There has been continuing debate in the industry about whether boiler jacket loss should be factored into the calculation of boiler efficiency.
In most of the old boiler rooms, it was a very toasty place. If the old pipe insulation was removed, the boiler room was downright hot. While some believe that the heat lost through the boiler jacket into the boiler room is wasted, others feel that it is useful heat. Jacket loss is the transfer of heat from the boiler through the jacket and into the boiler room. I would rather not get in the middle of that controversy but I do know one thing; Jacket loss trumps polyester pants every time. I received a call from a client complaining of no heat. I was on a sales call and stopped on the way back from my call. I was wearing nice polyester pants. It was the eighties, after all. I bent over and saw that the pilot was off for the boiler. I lit the pilot and watched as the main burners started with a loud whoosh. I informed the maintenance man about what I found and the repair that I performed. We chatted for a while and he informed me that the burner flame would sometimes look yellow. Before leaving, I knelt down to watch the flame. I was only there for a minute or two when I felt the heat on my knee and thigh. I jumped up but it was too late. The pants had shriveled from the heat and it looked like an old raison. As I stood up, I saw that my pant length was now above my ankle. I was red-faced and upset. “Hey, look at Ray with his flood pants.” One of the guys said laughingly to his coworker. I would get teased for years over that.
While I do not wish to weigh in on the benefits or losses of Jacket loss, the International Energy Conservation Code feels that it is something that should be addressed. The code stipulates that boilers should either be piped with primary secondary piping or use an isolation valve that limits flow through the idle boiler.
In a primary secondary system, each boiler has its own pump. If the boiler is idle, the pump will not operate. This will eliminate the water flow through the idle boiler. The pipe connections to and from each boiler must be no more than 12” apart on the primary loop. This isolates the boiler from the hot system water. It is the most common piping arrangement now, preferred by most boiler manufacturers. In addition to increased system efficiency, it assures proper flow for each boiler as each boiler has its own pump, properly sized for the correct gallons per minute.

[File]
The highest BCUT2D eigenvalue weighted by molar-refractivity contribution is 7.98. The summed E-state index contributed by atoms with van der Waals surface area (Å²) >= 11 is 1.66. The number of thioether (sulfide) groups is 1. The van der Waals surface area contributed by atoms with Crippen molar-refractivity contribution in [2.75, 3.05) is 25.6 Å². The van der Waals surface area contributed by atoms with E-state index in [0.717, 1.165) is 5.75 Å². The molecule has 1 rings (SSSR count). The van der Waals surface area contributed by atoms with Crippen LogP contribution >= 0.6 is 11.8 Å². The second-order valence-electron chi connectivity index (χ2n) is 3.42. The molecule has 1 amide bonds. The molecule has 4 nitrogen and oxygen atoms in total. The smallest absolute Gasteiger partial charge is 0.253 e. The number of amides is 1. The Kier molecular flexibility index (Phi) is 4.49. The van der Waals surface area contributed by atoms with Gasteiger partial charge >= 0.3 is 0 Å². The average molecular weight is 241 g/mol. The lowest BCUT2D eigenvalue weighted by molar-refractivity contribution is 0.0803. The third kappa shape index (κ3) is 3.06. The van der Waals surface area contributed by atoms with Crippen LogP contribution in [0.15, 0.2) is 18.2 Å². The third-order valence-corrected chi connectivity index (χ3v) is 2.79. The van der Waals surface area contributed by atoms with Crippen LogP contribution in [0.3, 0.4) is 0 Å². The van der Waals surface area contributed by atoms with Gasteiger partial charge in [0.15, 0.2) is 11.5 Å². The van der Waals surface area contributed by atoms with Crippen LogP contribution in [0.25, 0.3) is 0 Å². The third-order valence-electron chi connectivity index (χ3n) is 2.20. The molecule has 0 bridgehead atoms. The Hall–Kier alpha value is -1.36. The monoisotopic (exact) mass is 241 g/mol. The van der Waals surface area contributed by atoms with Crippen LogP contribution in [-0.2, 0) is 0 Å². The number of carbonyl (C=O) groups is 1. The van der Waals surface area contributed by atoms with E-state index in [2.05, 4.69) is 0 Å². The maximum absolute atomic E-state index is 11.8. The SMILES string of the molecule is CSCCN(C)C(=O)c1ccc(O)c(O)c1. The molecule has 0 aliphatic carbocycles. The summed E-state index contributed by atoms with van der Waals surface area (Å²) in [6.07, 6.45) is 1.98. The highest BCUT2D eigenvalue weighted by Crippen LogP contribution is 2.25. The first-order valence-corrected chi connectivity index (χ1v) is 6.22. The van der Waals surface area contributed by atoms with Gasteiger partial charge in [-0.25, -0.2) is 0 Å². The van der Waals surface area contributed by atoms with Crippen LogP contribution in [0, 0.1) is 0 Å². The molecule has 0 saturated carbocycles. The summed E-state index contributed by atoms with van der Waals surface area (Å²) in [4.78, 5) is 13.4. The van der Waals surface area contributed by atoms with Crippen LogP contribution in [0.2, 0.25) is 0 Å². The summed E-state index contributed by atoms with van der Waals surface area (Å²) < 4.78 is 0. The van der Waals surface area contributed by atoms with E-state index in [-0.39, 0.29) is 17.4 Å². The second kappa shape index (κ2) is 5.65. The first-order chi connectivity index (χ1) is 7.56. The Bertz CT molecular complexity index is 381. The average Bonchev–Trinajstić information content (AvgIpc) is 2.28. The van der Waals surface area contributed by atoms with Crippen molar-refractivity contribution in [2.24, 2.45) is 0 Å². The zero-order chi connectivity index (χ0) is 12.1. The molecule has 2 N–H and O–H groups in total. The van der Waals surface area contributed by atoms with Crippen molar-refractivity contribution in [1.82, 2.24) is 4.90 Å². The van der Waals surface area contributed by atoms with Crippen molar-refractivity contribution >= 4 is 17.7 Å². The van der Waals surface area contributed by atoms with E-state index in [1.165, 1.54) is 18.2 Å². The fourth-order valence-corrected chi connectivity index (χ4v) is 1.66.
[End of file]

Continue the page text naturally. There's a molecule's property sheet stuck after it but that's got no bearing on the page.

The other option in the energy code is to use isolation valves. There are a couple cautions that should be considered when these are installed. The first is flow. When one boiler is off and is isolated from the system pump, all the flow will go through the boiler that is firing. This flow could be excessive and may be greater than the manufacturer recommends. Remember, the system pump is sized to distribute the heat from all the boilers plus a safety factor. The velocity of the water could be high enough that the boiler will not be able to give up its heat into the water. This could be very expensive as the boiler will lose its efficiency. A quick check of the temperature rise across the boilers will tell you if this is happening. Most boilers are designed for a 20 degree F temperature rise from the return to the supply when firing. If the temperature rise is low, the heat is not being transferred into the water. Please check the temperature requirements of the boiler manufacturer.
Another caution when using isolation valves is that the limit controls may trip and the building will be without heat until the reset button is pushed. When the burner shuts off, the internal boiler components will continue to generate heat for a short while. Since there is no flow due to the closed valve, the internal boiler temperature will continue to climb. I have witnessed temperatures rises of 30 degrees F or more when the flow is shut off on a recently ended heat cycle. In many instances, this will be enough to trip the safety limit switch, which would be a manual reset type of switch. If using an isolation valve, a time delay should be used that will not allow the isolation valve to close until the temperature stops rising. This is usually 10-20 minutes after the burner shuts off.
A time delay should also be considered for steam boilers if isolation valves are installed on them. A vacuum breaker may be required as well if the boiler will be isolated from the steam system and allowed to condense.
The last consideration when using either of these piping systems is that the boiler room will be much cooler than it was with the old boilers that had flow continually through them. In some instances, a separate heater may be required to provide heat for the boiler room. I realize that, in an ironic sort of way, we are now back to where we started.
In one of my first projects where the boilers were installed using primary secondary, I saw that the boiler room was much cooler than it was with the old boiler. Upon the completion of the project, the installer informed me that the custodian did not like our boilers, at all. The installer had a sheepish grin when telling me this. I asked the custodian what was wrong and he shrugged his shoulders and said,” I don’t like em.” I could not believe it, so after a couple questions, I heard the real reason why he didn’t like my new high efficiency boilers. The custodian used to place his lunch under the old atmospheric boiler and the jacket loss heated his lunch in the winter for the past 40 years. He could not do that anymore. I smiled and bought an inexpensive toaster oven and he loved my boilers then.
Want to learn more? Check out my books, Lessons Learned in a Boiler Room, Lessons Learned: Connecting New Boilers to Old Pipes, Lessons Learned: Servicing Boilers, and Lessons Learned: Brewing with Steam.